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A sister’s immersion in San Francisco art and a brother’s life 


My brother taking a picture of the Contemporary Jewish Museum

My three days in the Bay Area deviated slightly from the Hemispheres magazine recommended itinerary. No dim sum in Chinatown, no inline skating through the Golden Gate Park. I headed west last month for one reason: to connect with my big brother.

The last time I tried to enter his world, I encountered wizards, orcs and half-elves. Turns out, Dungeons and Dragons was not my thing and I quickly retreated to a more familiar landscape which included cherry Blow Pops, gossip and The Love Boat. That was in 1981.


Me with my brother, wishing he was into The Love Boat

These days, he is a freelance photographer who still orbits his own planet. And I am still the little sister with hopelessly mundane interests—and an interest in whatever planet my brother happens to be on.

He has the entire Bay area arts and culture calendar committed to memory. I know next to nothing about art. I don’t like museums. And I especially don’t like art museums.

But this trip, my brother is my tour guide so I follow him.

From the photo exhibition in the basement of City Hall to the Diego Rivera mural at the Art Institute to the observation tower at the de Young Museum, I try to keep up. We crisscross the city by bus, BART, MUNI, and cable car to the Yerba Buena Cultural Center, the Legion of Honor, the San Francisco Museum of Modern Art, the Contemporary Jewish Museum, and little galleries in alleys with no names.

Day 1
I glance (barely) at framed things hanging on walls and take a mental inventory of our differences. I have a 9 to 5 job, a hair stylist named Jerli, manners (sorta), a working stove, a credit card, the ability to maneuver around light posts and other inanimate objects, a spouse, two kids and a god-blessed picket fence. My brother has none of the above.

When he slows down to eat pad Thai, I ask about his love life, his job search, his access to laundry facilities and his long-term plans. I get short answers and a few glares.

Day 2
We take a 45-minute bus ride to a palace of fine arts by the ocean. I can barely contain my lack of excitement at the prospect of seeing Women Impressionists, or in my mind, blurry old paintings of French women sitting by the pond wearing big skirts. And true, the art does not move me, but the curator’s words on the wall tell a story, four stories, in fact of four women painters -- Berthe Morisot, Mary Cassatt, Eve Gonzales, and Marie Bracquemond -- who were marginalized due to strict social rules and gender discrimination. On a trip when social norms are anything but normal, I take note.


Flocking to Frida at the SFMOMA

We head to the Frida Kahlo exhibit at the San Francisco Museum of Modern Art, it draws lines that rival those at the opening night of Sex in the City. My brother’s SFMOMA membership serves as a fast pass up the back elevator and I am soon sucked into room after room of intense color, intense pain and raw self-expression. It is Frida’s story of polio, politics, stormy love, ethnic influences, infertility, infidelity, physical anguish and emotional despair. Frida was part-Jewish, my brother comments. I watch him take pictures of people taking pictures of Frida’s pictures. The security guard says nothing.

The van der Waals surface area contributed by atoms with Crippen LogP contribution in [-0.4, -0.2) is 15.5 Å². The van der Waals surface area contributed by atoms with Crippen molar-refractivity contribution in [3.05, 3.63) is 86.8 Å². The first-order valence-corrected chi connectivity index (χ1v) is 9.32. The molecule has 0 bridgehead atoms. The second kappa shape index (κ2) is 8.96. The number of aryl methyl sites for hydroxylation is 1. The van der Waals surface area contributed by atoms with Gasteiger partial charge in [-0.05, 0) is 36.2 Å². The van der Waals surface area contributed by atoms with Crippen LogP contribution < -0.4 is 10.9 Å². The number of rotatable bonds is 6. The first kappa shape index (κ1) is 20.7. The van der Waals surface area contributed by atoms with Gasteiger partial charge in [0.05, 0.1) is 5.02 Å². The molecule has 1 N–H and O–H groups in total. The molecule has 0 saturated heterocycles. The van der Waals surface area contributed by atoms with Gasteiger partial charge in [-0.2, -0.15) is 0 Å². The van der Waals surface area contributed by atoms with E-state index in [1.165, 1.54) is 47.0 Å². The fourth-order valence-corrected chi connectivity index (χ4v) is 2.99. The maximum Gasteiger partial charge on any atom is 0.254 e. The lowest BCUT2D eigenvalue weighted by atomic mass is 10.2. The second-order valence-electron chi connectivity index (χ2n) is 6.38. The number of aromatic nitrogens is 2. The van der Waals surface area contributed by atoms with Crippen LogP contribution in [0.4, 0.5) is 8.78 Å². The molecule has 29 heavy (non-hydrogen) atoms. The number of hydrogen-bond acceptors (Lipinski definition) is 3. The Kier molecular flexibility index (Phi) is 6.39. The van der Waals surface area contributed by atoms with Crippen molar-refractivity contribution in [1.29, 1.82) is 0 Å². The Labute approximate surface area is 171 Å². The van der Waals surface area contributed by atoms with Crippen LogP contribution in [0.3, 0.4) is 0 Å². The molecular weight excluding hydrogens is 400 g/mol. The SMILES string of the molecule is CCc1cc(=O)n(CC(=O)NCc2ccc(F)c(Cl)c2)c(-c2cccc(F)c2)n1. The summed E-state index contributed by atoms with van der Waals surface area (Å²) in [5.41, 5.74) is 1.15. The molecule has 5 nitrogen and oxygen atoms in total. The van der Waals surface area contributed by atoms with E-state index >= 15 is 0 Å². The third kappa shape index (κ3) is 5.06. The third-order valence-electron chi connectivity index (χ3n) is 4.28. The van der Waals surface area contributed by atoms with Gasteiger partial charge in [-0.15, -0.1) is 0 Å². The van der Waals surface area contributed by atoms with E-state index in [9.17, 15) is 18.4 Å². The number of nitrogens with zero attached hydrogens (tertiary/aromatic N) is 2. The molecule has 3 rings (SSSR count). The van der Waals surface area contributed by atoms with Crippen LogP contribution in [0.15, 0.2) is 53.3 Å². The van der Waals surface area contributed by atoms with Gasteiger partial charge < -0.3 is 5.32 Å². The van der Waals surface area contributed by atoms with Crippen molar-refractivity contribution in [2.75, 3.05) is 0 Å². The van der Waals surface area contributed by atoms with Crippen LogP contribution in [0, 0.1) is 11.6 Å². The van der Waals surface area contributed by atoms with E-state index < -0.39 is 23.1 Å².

Over fish tacos, I ask my brother if he is happy. Yes, he responds. I ask him what he would do if money were no object. Take pictures, he responds. And there you have it, I can fly home.


Bay area art as viewed through my brother's lens

Day 3
The new Contemporary Jewish Museum opened last June in a converted power station with a dramatic addition that stops everyone in their tracks. I do not know how many people pay the $10 admission to actually walk through the doors, but a hell of a lot of people pause to take a picture of the massive, blue steel cubes balancing on their tips. Architect Daniel Libeskind’s bold, angular design was inspired by the Hebrew letters chet-yud (i.e., chai, l’chaim, to life).


My brother with his trademark curls and overflowing bag

If you’re looking for dusty old Torah scrolls, oodles of silver Judaica, or a Holocaust memorial of some sort, don’t bother stopping at the CJM. Connecting art, people, and ideas is the marketing tag. The museum has no permanent collection. Temporary exhibits are presented in its three galleries, one of which is too cockeyed to even hang art on its walls. This space currently houses an auditory exhibit.

My brother and I agree that our favorite of the three exhibits is “From the New Yorker to Shrek: The Art of William Steig.” I read him one of the Steig quotes out loud: I often ask myself, “What would be an ideal life?” I think an ideal life would be just drawing. Maybe my brother, the photographer who takes pictures but has no working stove, let alone a picket fence, is living his ideal life.

On a bus through the Presidio, I ever-so-astutely observe, “Behind the art, there is an artist. And behind the artist, there is a story. Kinda like writing.” He seems to agree.

If we were art, the curator might write: Two out of sync siblings bond, to the best of their ability. And off we go to the next exhibit, so this culturally-deprived jackass can learn another thing or two about art and maybe, if she’s lucky, a little about her brother.

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